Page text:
Climate Change Wash Out

At the end of November, the world's leaders met in the Hague for the 6th "Conference of the Parties". This was an international meeting to, we thought, draw up legally binding agreements on reductions in carbon dioxide in order to restrict the effect of the enhanced greenhouse effect. (The enhanced greenhouse effect, "global warming", is caused by humankind's huge emissions of gases such as carbon dioxide (CO2), mainly from traffic. Such increases will lead to increased global temperature, thus upsetting the weather on a local level bringing more floods and droughts to more parts of the planet.)

Various local groups got involved in different ways to get the message across that the heat needs to be taken off the planet. See page 3 for reports of local activities. Unfortunately, it seems we were not heeded as the talks ended in deadlock with no reductions agreed.

At the Hague

Clive of Manchester FoE writes:
Friday 17 November, saw Richard and I begin our marathon journey to The Hague to represent Manchester Friends of the Earth at the Climate Change Action. Everyone else was going to Holland via Hull but because of work commitments we had to go via Harwich which meant a train trip to London, via a flooded West Coast line. The name struck me as strange - since when has Crewe or Milton Keynes been on the coast? (maybe sooner than you think now there's few constraints on CO2 production! - ed) We cut it fine, just caught the ferry and climbed into our beds in The Hague at 3:30am on the Saturday.

After an 8am breakfast, we marched in the company of hundreds of other flag waving, banner toting activists through the streets to the Conference Centre where we stopped to hear speeches. I was moved to hear accounts by "climate witnesses" relating first hand experiences of the devastating effects of climate change. These included a young man from Honduras who told how Hurricane Mitch had wrecked his entire country and put it back 50 yrs. More chilling was the account of an ice storm from a Canadian woman. This happened in the middle of winter a couple of years ago and caused massive power failure which plunged several hundred thousand people into a nightmare of darkness and biting cold for weeks. Life in part of a Western country became a desperate search for food and warmth. No one is safe from the effects of climate change.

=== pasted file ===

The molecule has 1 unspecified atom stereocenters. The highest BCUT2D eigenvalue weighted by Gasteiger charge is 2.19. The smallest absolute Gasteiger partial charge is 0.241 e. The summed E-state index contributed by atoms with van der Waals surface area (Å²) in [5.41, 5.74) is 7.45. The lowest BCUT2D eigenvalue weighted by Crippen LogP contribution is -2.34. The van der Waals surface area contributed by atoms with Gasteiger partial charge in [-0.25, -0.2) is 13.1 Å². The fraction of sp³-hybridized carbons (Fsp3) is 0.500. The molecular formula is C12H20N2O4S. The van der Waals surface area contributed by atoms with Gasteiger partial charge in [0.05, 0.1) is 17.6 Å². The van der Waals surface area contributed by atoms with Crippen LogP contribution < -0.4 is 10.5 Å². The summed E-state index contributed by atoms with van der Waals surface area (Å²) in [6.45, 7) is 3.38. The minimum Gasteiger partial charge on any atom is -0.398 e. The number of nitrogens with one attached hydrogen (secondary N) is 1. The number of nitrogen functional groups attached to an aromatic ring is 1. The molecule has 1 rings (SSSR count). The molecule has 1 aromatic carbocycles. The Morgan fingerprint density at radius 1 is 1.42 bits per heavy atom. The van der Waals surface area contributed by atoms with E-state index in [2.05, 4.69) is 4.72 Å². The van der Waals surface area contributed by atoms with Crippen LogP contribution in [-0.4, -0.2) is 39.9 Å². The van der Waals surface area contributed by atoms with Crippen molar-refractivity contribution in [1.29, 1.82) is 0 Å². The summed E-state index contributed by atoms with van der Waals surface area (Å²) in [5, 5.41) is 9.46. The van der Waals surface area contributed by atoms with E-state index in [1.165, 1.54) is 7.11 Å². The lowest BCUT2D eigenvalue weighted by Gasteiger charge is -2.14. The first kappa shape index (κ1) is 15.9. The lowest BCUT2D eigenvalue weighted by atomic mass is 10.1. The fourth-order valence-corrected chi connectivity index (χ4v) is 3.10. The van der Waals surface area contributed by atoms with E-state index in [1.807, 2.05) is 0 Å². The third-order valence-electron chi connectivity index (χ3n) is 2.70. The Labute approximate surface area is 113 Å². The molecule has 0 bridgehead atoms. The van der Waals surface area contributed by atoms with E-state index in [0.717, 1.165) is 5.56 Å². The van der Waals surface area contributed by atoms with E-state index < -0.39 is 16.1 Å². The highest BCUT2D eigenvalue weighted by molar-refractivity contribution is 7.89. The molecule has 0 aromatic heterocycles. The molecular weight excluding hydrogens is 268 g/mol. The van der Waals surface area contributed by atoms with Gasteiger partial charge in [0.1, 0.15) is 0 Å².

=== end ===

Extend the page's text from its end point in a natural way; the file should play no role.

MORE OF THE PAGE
By now even more people had arrived from all over the world and numbers were in the region of 5000. The main event began. This consisted of building a huge dyke out of sand bags around the Conference Centre. This was visible to the delegates inside and formed a symbol of global warming and the effects of rising sea levels - particularly appropriate for a country like Holland where large areas are below sea level. After about 2 hours work, the dyke attained the required height of 1.5 metres and half a kilometre in length. The Dutch Environment Minister came out to hear our demands for countries to implement proper policies to reduce carbon dioxide emissions and accepted a sand bag which he promised to take in to the Conference! While all this was going on, the world's media were interviewing activists, filming, taking pictures and generally sending our message all around the world.

That night there was a big party and a huge cheer went up when the video screen showed Dutch TV's coverage of the action. Overall this was a great event. I found it very motivating to meet so many people from all walks of life who recognised the threat to our planet from climate change and were prepared to do something about it.

Back in Manchester

There were a few activities including a "Critical Mass" cycle ride. Another event was Campaigners for Climate Justice occupying the offices of KPMG in protest at the company's involvement in the International Emissions Trading Association (IETA). IETA were responsible, in part, for promoting free trade in greenhouse gases which would not lead to an overall decrease in the emissions of gases such as carbon dioxide.
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© Networking Newsletter (Dec 2000)